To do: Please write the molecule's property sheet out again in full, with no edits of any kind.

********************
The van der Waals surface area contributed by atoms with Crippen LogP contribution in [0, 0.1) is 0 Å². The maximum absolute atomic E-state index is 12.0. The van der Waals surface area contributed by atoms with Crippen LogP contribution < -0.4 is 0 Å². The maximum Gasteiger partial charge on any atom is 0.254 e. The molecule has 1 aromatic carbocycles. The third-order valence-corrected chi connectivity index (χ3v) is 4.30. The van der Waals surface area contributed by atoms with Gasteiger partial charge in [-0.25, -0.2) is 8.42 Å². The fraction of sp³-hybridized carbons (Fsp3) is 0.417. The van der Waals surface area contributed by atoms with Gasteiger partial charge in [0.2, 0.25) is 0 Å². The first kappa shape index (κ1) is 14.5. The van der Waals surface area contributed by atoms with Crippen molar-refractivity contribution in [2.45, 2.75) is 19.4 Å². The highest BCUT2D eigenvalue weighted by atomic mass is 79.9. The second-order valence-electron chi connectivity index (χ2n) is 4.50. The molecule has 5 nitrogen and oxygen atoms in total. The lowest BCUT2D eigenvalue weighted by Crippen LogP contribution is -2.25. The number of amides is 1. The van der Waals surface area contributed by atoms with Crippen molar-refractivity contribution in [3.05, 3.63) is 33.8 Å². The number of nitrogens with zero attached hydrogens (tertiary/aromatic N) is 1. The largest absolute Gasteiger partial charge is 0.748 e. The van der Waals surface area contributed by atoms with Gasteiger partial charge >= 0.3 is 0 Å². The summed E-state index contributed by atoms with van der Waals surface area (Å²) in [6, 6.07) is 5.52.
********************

The van der Waals surface area contributed by atoms with Crippen LogP contribution in [0, 0.1) is 0 Å². The maximum absolute atomic E-state index is 12.0. The van der Waals surface area contributed by atoms with Crippen LogP contribution < -0.4 is 0 Å². The maximum Gasteiger partial charge on any atom is 0.254 e. The molecule has 1 aromatic carbocycles. The third-order valence-corrected chi connectivity index (χ3v) is 4.30. The van der Waals surface area contributed by atoms with Gasteiger partial charge in [-0.25, -0.2) is 8.42 Å². The fraction of sp³-hybridized carbons (Fsp3) is 0.417. The van der Waals surface area contributed by atoms with Gasteiger partial charge in [0.2, 0.25) is 0 Å². The first kappa shape index (κ1) is 14.5. The van der Waals surface area contributed by atoms with Crippen molar-refractivity contribution in [2.45, 2.75) is 19.4 Å². The highest BCUT2D eigenvalue weighted by atomic mass is 79.9. The second-order valence-electron chi connectivity index (χ2n) is 4.50. The molecule has 5 nitrogen and oxygen atoms in total. The lowest BCUT2D eigenvalue weighted by Crippen LogP contribution is -2.25. The number of amides is 1. The van der Waals surface area contributed by atoms with Crippen molar-refractivity contribution in [3.05, 3.63) is 33.8 Å². The number of nitrogens with zero attached hydrogens (tertiary/aromatic N) is 1. The largest absolute Gasteiger partial charge is 0.748 e. The van der Waals surface area contributed by atoms with Gasteiger partial charge >= 0.3 is 0 Å². The summed E-state index contributed by atoms with van der Waals surface area (Å²) in [6, 6.07) is 5.52.